LONDON, May 19 (Reuters) - A former JPMorgan executive who supervised a division that ran up $6.2 billion of losses in the “London Whale” scandal of 2012 has won a second legal challenge against Britain’s regulator in a closely-watched court battle.
The Court of Appeal said on Tuesday that although Achilles Macris had not been named, he had been identified and should have been allowed to respond when the Financial Conduct Authority (FCA) fined JPMorgan almost 140 million pounds ($217 million) in 2013 over huge bets by former trader Bruno Iksil.
The decision could have implications for how much detail can be published in enforcement notices. The case has been closely watched by scores of traders who also allege they have been identified in FCA notices and not given a right of reply.
The FCA, which could yet appeal to the Supreme Court, said only: “We are considering the judgment carefully.”
Macris, a Greek citizen, ran the London division of JPMorgan’s Chief Investment Office (CIO) when Iksil, nicknamed “the London Whale” for his outsized derivatives trades, stacked up eyewatering losses. His job title was International Chief Investment Officer.
In its enforcement notice, the FCA said that “by virtue of the conduct of the CIO London management”, JPMorgan had deliberately misled the regulator.
Arguing that the term “CIO London management” had been intentionally used to refer specifically to him, rather than a body, Macris argued that a series of FCA notices identified him and were clearly prejudicial to him and yet he had had no opportunity to contest the allegations.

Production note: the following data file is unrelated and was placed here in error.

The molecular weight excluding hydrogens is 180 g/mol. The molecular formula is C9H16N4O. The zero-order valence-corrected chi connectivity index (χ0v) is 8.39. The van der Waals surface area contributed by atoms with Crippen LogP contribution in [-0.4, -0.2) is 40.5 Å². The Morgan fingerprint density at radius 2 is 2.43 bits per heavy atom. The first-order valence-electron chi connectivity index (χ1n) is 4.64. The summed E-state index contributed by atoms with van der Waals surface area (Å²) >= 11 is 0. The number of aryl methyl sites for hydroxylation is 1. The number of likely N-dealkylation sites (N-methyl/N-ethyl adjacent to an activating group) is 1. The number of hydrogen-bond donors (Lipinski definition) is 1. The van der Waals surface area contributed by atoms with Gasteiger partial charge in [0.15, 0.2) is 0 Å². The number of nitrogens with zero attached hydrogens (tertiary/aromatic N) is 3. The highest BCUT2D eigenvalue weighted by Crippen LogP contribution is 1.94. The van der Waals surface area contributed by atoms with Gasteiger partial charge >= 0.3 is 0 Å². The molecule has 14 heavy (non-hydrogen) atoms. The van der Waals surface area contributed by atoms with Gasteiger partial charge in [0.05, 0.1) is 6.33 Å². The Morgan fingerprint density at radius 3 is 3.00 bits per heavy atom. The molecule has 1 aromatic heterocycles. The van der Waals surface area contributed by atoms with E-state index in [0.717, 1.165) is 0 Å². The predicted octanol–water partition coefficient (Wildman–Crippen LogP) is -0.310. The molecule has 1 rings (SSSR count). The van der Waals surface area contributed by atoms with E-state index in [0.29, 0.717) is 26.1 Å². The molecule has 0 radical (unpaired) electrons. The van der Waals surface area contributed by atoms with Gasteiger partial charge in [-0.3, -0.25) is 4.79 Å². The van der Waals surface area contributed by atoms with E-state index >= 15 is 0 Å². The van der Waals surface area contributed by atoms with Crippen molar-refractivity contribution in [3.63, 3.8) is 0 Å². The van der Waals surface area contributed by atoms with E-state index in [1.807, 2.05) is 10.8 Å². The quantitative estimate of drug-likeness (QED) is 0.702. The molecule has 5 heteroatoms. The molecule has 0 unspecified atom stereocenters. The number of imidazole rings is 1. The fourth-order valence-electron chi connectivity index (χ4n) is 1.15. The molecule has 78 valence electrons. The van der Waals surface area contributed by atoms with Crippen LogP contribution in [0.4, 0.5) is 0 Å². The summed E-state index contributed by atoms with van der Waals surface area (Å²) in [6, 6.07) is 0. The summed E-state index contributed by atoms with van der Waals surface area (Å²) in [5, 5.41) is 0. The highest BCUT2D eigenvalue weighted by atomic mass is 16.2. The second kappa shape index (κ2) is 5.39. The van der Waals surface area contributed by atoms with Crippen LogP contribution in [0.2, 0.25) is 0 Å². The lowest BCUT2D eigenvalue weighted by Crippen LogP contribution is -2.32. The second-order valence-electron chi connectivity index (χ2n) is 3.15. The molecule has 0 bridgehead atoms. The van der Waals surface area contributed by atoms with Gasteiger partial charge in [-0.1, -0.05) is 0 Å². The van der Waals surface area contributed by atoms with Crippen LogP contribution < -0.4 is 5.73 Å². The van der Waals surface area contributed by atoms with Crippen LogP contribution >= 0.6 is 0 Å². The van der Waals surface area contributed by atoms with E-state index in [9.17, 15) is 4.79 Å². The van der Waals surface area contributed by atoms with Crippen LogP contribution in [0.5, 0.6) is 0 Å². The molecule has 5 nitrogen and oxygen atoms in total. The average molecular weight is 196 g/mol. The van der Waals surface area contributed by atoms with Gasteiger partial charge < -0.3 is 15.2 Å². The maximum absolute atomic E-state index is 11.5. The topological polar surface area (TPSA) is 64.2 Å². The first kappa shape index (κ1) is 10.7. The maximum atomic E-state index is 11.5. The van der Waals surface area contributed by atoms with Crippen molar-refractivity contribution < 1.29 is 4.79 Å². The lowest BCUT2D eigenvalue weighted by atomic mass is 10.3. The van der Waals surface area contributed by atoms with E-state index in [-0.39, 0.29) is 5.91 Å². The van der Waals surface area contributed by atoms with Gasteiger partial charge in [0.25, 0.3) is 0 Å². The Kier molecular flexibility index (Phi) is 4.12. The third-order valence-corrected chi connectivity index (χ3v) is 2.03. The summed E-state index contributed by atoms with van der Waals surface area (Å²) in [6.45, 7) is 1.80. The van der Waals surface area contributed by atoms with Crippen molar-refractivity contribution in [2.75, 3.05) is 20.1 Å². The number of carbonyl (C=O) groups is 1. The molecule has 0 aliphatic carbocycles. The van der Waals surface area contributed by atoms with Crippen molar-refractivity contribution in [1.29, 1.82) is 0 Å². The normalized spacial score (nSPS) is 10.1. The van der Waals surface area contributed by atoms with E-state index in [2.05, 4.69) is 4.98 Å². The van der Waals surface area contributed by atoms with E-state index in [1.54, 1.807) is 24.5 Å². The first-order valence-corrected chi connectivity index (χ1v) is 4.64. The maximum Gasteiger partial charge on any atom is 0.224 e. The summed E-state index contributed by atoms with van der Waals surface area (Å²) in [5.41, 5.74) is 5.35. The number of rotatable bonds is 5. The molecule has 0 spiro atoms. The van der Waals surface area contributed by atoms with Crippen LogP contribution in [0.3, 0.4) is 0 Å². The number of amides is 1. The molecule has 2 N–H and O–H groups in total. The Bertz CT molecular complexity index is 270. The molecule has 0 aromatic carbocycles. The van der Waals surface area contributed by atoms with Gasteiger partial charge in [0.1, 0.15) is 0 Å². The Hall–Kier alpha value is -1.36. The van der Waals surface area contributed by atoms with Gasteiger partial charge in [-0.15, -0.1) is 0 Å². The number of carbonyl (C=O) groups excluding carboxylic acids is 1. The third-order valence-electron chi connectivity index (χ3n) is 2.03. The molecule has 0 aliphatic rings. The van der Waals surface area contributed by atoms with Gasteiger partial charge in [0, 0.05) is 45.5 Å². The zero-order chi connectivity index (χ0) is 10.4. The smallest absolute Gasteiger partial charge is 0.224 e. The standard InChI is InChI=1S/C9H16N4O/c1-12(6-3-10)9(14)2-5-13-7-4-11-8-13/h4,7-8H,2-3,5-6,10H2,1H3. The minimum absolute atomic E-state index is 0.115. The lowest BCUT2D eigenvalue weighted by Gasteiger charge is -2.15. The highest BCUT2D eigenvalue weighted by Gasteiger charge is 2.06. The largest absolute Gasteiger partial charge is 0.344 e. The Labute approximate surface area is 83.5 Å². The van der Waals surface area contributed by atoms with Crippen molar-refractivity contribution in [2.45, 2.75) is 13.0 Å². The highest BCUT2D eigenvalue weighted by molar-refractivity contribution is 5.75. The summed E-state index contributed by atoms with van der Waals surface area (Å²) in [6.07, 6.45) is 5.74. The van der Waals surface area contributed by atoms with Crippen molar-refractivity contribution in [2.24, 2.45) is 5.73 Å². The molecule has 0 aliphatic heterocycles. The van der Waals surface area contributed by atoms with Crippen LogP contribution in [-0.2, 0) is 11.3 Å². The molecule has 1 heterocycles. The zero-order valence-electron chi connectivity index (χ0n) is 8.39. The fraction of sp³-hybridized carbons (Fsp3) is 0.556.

A secondary process should now start automatically to decide whether the criticisms against him are valid, his lawyer at Clifford Chance said.
JPMorgan, whose Chief Executive Jamie Dimon initially dismissed the London Whale incident as a ‘tempest in a teapot’, was fined more than $1 billion by U.S. and British regulators.
Iksil’s former boss Javier Martin-Artajo and junior trader Julien Grout were indicted by U.S. authorities on five charges each, including securities fraud and conspiracy. Iksil has been cooperating with U.S. authorities and not faced charges.
Martin-Artajo, who lives in Spain, and Grout, who lives in France, have not travelled to the U.S. to face charges. U.S. prosecutors said earlier this month their efforts to extradite Martin-Artajo had hit a dead end. France does not extradite its citizens.
Macris was Martin-Artajo’s supervisor.
$1 = 0.6465 pounds Reporting by Kirstin Ridley; Editing by Keith Weir